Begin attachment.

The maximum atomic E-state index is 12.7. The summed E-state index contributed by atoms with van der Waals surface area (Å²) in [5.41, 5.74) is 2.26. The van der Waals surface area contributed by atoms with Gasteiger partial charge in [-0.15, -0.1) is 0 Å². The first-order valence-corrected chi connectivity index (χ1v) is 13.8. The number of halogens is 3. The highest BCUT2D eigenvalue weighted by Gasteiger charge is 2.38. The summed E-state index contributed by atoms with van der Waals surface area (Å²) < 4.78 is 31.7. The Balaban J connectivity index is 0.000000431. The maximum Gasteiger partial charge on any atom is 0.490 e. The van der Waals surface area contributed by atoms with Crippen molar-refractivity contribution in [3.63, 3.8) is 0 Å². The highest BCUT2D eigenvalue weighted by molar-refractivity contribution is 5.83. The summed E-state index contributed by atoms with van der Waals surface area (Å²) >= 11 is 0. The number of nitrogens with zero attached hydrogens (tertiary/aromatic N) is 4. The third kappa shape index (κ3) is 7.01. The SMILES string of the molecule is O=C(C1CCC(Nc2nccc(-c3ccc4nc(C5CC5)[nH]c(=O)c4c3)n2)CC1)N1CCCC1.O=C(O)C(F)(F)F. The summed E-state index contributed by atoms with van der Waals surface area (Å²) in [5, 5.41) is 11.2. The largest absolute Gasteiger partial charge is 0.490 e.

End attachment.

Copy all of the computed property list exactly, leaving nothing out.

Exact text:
The maximum atomic E-state index is 12.7. The summed E-state index contributed by atoms with van der Waals surface area (Å²) in [5.41, 5.74) is 2.26. The van der Waals surface area contributed by atoms with Gasteiger partial charge in [-0.15, -0.1) is 0 Å². The first-order valence-corrected chi connectivity index (χ1v) is 13.8. The number of halogens is 3. The highest BCUT2D eigenvalue weighted by Gasteiger charge is 2.38. The summed E-state index contributed by atoms with van der Waals surface area (Å²) < 4.78 is 31.7. The Balaban J connectivity index is 0.000000431. The maximum Gasteiger partial charge on any atom is 0.490 e. The van der Waals surface area contributed by atoms with Crippen molar-refractivity contribution in [3.63, 3.8) is 0 Å². The highest BCUT2D eigenvalue weighted by molar-refractivity contribution is 5.83. The summed E-state index contributed by atoms with van der Waals surface area (Å²) >= 11 is 0. The number of nitrogens with zero attached hydrogens (tertiary/aromatic N) is 4. The third kappa shape index (κ3) is 7.01. The SMILES string of the molecule is O=C(C1CCC(Nc2nccc(-c3ccc4nc(C5CC5)[nH]c(=O)c4c3)n2)CC1)N1CCCC1.O=C(O)C(F)(F)F. The summed E-state index contributed by atoms with van der Waals surface area (Å²) in [5, 5.41) is 11.2. The largest absolute Gasteiger partial charge is 0.490 e.